15 February 2011
I just got back from a pleasant visit at the Arlington Heights Library. We talked about the creative process, memories, immigration, and finally made our way to food, which was appropriate since I was reading from my book, If You Eat, You Never Die.
Why do Italians value food so highly? someone asked. As I’ve learned after many years of teaching, “their” answers are usually better than anything I can come up with, so I held back and let them bounce around ideas: to create community, to show love, to feel, to connect with sustenance in a direct and healthy way. I added a few things, but I forgot to mention that for many Italians (and this is not exclusive to us), cooking is a creative act: blending and sifting and stirring, hands touching canvases of many sorts. And then we get to eat the creation!
I’m left with a couple of other thoughts after reading. Always this: I feel when I read my work aloud that I’m reconnecting with old friends. I’m not psychotic, I’m not delusional in any way (though if I were, I might not quite know), but the illusion is still potent.
The other thought: what a spectacular library. When I was a kid, I never stepped foot in a library. Most of my reading was done on my front stoop, and this image evokes many pleasant memories. But when my oldest daughter was young, we lived within walking distance of a library. She’d reach up with her little hand, and we’d amble several blocks, pass the sucker store (7-11), and march to the library, taking in its sharp fragrances and long stacks. It was a place to escape but also find yourself.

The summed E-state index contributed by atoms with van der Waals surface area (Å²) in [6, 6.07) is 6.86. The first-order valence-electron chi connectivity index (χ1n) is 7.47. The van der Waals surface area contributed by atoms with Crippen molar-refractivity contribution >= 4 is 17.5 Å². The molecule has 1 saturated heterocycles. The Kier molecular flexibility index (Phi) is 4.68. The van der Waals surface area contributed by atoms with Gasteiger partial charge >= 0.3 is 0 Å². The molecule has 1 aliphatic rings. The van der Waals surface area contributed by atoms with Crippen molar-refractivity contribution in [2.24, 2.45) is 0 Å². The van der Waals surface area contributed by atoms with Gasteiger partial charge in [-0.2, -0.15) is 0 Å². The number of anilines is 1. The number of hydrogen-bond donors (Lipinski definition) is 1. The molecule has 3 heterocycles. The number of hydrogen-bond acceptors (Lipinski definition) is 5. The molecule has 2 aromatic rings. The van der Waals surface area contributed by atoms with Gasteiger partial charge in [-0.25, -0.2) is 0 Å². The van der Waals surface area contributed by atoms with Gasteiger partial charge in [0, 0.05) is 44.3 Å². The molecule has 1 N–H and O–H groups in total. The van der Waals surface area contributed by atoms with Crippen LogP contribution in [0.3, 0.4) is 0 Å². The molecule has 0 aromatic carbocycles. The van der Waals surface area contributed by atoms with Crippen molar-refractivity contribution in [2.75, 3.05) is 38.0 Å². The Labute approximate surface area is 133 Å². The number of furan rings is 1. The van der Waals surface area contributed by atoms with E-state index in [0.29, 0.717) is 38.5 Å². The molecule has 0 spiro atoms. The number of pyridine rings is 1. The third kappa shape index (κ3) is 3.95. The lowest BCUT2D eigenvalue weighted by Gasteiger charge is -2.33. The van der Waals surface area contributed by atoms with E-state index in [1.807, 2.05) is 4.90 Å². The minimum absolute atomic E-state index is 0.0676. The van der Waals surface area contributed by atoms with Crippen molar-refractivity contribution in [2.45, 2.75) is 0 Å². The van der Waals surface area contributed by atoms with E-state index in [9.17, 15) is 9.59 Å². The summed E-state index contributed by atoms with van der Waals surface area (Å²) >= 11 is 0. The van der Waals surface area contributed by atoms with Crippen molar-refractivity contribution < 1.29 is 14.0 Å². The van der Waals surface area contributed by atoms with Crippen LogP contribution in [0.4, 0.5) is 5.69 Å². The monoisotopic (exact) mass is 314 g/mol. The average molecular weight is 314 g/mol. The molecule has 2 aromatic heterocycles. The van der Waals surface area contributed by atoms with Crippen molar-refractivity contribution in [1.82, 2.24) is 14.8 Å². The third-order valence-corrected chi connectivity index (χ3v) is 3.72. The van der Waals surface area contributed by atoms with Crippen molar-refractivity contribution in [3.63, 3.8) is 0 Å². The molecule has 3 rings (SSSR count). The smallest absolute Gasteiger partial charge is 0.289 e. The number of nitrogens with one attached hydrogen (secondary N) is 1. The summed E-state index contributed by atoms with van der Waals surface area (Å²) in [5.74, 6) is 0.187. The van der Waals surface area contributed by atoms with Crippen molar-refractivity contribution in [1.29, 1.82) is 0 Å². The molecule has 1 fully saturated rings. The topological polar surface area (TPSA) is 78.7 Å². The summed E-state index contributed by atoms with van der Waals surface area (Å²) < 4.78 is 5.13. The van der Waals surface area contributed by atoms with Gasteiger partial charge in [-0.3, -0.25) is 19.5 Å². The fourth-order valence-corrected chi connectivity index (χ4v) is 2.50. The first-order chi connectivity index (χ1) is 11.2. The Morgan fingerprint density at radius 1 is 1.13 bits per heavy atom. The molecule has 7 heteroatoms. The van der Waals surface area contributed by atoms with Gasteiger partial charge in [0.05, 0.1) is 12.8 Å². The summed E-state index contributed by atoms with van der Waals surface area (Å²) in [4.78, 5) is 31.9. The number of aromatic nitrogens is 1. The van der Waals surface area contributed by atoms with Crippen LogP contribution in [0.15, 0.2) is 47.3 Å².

I want to go back.
10 February 2011
For years I’ve avoided reading Dave Cullen’s book, Columbine, because I knew it would be a hard read. I work in a school, I have kids, I become immersed when I read. I didn’t want to feel such loss, even from the safety and distance of my armchair. I’d read about the book and about the shootings, enough to keep me informed and on alert as a responsible teacher and parent. But Cullen is coming to our school in a few weeks to speak, and I feel an obligation to him and to the many students who will hear him. We do our utmost to prepare audiences for our annual Writers Week, and I needed to do my homework.
The book is carefully structured and meticulously researched. Cullen’s main objective as a reporter is to set the record straight, and he achieves this with compassion and insight, leading the reader down every dark corner. I found my rage shifting from the two young killers to their parents to law enforcement officials who ignored not only signs but direct threats—but ultimately back to the killers. I’m uncomfortable with that rage but won’t deny it. The marvel of the book is that Cullen provides lessons, puts the reader’s rage in perspective. This kind of tragedy doesn’t have to happen again.
The most fascinating parts for me are the psychological aspects: why we were so eager to believe in the myths that cropped up within hours of the massacre (to make us feel safe); why we believed that the killers were targeting particular groups or people (they weren’t); how psychopaths operate and why they’re so successful at manipulating others (they’re not like everyone else, and finding new ways to understand and help them is vital—and the help doesn’t have to derive from compassion or forgiveness; a yearning to keep kids safe is sufficient).
It’s a sad, sad book. Hard to get through but harder to put down. I think it should be required reading. Even though it haunts.